Welcome to World Thyroid Day, a day dedicated to thyroid patients and to all who are committed to the study and treatment of thyroid diseases worldwide.

Your thyroid is a butterfly shaped gland that sits at the bottom of your neck in front of your throat. Being a gland, it makes vital hormones that regulate all your body functions, including:

  • Breathing
  • Heart rate
  • Nervous systems
  • Body weight
  • Muscle strength
  • Menstrual cycles
  • Body temperature

You can have lumps (both benign and cancerous) on your thyroid gland, your gland can be over active or under active. A lump might be seen or felt, or can just be discovered on a scan done as a work up of an abnormal thyroid blood test.

People with an overactive thyroid can experience;

  • Anxiety
  • Irritability
  • Feeling hot and flushed
  • Trembling
  • Hair thinning and loss
  • Itching
  • Less frequent and lighter menstrual periods

People with an underactive thyroid can experience;

  • Fatigue
  • Dry skin and dry, thinning hair
  • Itchy skin
  • Depression
  • Feeling cold (and cold hands and feet)
  • More frequent and heavy menstrual periods
  • Joint and muscle pains

Both over and underactive thyroid is diagnosed with a simple blood test from your GP. We might need to do some more tests with various scans or even a biopsy in some cases. Most lumps need scans and over a certain size will need a biopsy as well.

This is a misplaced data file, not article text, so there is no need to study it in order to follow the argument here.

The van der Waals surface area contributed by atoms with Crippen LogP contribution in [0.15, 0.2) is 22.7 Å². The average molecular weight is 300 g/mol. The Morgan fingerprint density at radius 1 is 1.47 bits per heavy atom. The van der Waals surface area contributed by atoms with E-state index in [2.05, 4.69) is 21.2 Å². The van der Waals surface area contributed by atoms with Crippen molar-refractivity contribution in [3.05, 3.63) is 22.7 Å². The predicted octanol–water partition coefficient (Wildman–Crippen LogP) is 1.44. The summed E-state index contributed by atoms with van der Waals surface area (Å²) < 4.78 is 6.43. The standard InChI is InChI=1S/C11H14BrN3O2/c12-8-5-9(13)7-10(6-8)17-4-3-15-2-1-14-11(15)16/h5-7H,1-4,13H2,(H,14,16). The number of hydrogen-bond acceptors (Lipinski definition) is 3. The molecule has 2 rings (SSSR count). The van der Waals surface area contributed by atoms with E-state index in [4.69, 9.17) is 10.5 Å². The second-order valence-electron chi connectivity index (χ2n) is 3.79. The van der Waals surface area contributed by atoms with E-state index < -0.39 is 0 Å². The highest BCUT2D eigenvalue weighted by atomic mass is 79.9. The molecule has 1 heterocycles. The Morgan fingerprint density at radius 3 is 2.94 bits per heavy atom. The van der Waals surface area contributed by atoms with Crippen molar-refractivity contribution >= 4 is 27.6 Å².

How does the thyroid gland affect your skin?

This all depends on what your thyroid hormone levels are doing.

An overactive thyroid

There are many skin effects of hyperthyroidism. You might get flushing of your face and hands.

You might develop fine, soft and thin hair. When it comes to nails, they might become overgrown and may even lift off the nail bed altogether. Lot of people with hyperthyroidism have very itchy, blotchy skin.

An underactive thyroid

Skin problems are so common in hypothyroidism that they are often the symptoms that bring someone to the doctor leading to a diagnosis! You might notice sparse and brittle hair, which falls out in handfuls, thinning of the hair at the outer third of eyebrows. Your skin might be itchy. Some people develop pigmentation while many experience slow growing, ridged or brittle nails.

What can you do about it?

If we correct the thyroid levels in your body, your skin, hair and nail changes should sort themselves out. So a trip to the doctor ASAP is vital to get the blood tests rolling and treatment happening ASAP.

In the meanwhile- you can change up your skincare (nails and hair are a bit more difficult to manage). Try adding in;

A serum or cream containing niacinamide can help with reducing skin dryness

A broad spectrum, gentle zinc-based sunscreen will help reduce further UV damage to the skin.

An Ascorbic Acid serum can help reduce pigmentation and make dull skin brighter.

A brightening skincare product containing 4 n Butylresorcinol can help combat pigmentation, along with a leave on Hydroxy Acid Serum and a Retinal night cream.

A soap free cleanser instead of soap can help prevent skin dryness and itching.

You can find these products in a kit found here;


Happy World Thyroid Day!




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